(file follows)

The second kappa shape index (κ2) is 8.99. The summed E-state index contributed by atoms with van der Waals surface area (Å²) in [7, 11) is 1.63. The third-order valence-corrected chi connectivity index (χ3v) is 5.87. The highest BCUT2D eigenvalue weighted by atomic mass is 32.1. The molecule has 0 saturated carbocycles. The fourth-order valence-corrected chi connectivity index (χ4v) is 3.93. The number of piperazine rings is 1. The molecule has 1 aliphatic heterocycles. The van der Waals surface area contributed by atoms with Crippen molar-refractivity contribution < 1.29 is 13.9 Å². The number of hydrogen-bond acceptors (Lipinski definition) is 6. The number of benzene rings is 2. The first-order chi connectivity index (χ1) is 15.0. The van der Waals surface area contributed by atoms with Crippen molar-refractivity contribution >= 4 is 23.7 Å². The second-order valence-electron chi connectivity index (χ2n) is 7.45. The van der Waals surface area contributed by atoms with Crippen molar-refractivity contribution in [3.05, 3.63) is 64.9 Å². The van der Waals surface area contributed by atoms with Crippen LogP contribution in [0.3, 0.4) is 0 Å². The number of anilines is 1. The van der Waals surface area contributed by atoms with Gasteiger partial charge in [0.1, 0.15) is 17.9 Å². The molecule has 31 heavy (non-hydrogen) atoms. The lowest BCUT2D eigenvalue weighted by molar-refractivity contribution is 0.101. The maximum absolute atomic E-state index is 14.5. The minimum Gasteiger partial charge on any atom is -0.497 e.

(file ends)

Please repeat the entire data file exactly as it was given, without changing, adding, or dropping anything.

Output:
The second kappa shape index (κ2) is 8.99. The summed E-state index contributed by atoms with van der Waals surface area (Å²) in [7, 11) is 1.63. The third-order valence-corrected chi connectivity index (χ3v) is 5.87. The highest BCUT2D eigenvalue weighted by atomic mass is 32.1. The molecule has 0 saturated carbocycles. The fourth-order valence-corrected chi connectivity index (χ4v) is 3.93. The number of piperazine rings is 1. The molecule has 1 aliphatic heterocycles. The van der Waals surface area contributed by atoms with Crippen molar-refractivity contribution < 1.29 is 13.9 Å². The number of hydrogen-bond acceptors (Lipinski definition) is 6. The number of benzene rings is 2. The first-order chi connectivity index (χ1) is 15.0. The van der Waals surface area contributed by atoms with Crippen molar-refractivity contribution >= 4 is 23.7 Å². The second-order valence-electron chi connectivity index (χ2n) is 7.45. The van der Waals surface area contributed by atoms with Crippen molar-refractivity contribution in [3.05, 3.63) is 64.9 Å². The van der Waals surface area contributed by atoms with Crippen LogP contribution in [0.3, 0.4) is 0 Å². The number of anilines is 1. The van der Waals surface area contributed by atoms with Gasteiger partial charge in [0.1, 0.15) is 17.9 Å². The molecule has 31 heavy (non-hydrogen) atoms. The lowest BCUT2D eigenvalue weighted by molar-refractivity contribution is 0.101. The maximum absolute atomic E-state index is 14.5. The minimum Gasteiger partial charge on any atom is -0.497 e.